At the Soane Museum
Joseph Gandy (1771-1843) was an architect. More important, he was also a painter of architectural fantasies and reconstructions of historical architecture. These are precisely drawn, dramatically lit, strange, scholarly and elaborate. He wrote many, mainly unpublished and unpublishable pages of speculation about the origin of architectural styles and their relation to man, nature and the gods. He was an expert draughtsman whose main income came from rendering the designs of others, or rather of one other: John Soane, who first employed him as a draughtsman and later gave him individual commissions and other financial support. He seems to have been difficult and touchy. He had trouble making enough money to keep himself and a large family, and died demented, incarcerated in an ill-run asylum.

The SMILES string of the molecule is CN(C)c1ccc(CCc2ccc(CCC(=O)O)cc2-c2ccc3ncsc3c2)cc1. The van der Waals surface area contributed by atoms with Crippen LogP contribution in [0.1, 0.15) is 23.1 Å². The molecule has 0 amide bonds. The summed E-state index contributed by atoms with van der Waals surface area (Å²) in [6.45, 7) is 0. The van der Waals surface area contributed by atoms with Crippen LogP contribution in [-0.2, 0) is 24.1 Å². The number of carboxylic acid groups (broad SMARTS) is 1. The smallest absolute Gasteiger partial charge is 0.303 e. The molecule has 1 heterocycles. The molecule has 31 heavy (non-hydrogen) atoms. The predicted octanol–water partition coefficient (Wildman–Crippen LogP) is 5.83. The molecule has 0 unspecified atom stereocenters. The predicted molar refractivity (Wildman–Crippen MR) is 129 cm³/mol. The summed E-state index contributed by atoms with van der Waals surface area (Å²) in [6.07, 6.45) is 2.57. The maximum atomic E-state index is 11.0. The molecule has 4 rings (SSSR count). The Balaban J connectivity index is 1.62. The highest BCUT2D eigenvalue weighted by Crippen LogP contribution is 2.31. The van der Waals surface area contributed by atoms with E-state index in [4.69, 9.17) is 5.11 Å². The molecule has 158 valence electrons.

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[*] Thames and Hudson, 224 pp., £40, March, 0 500 34221 0.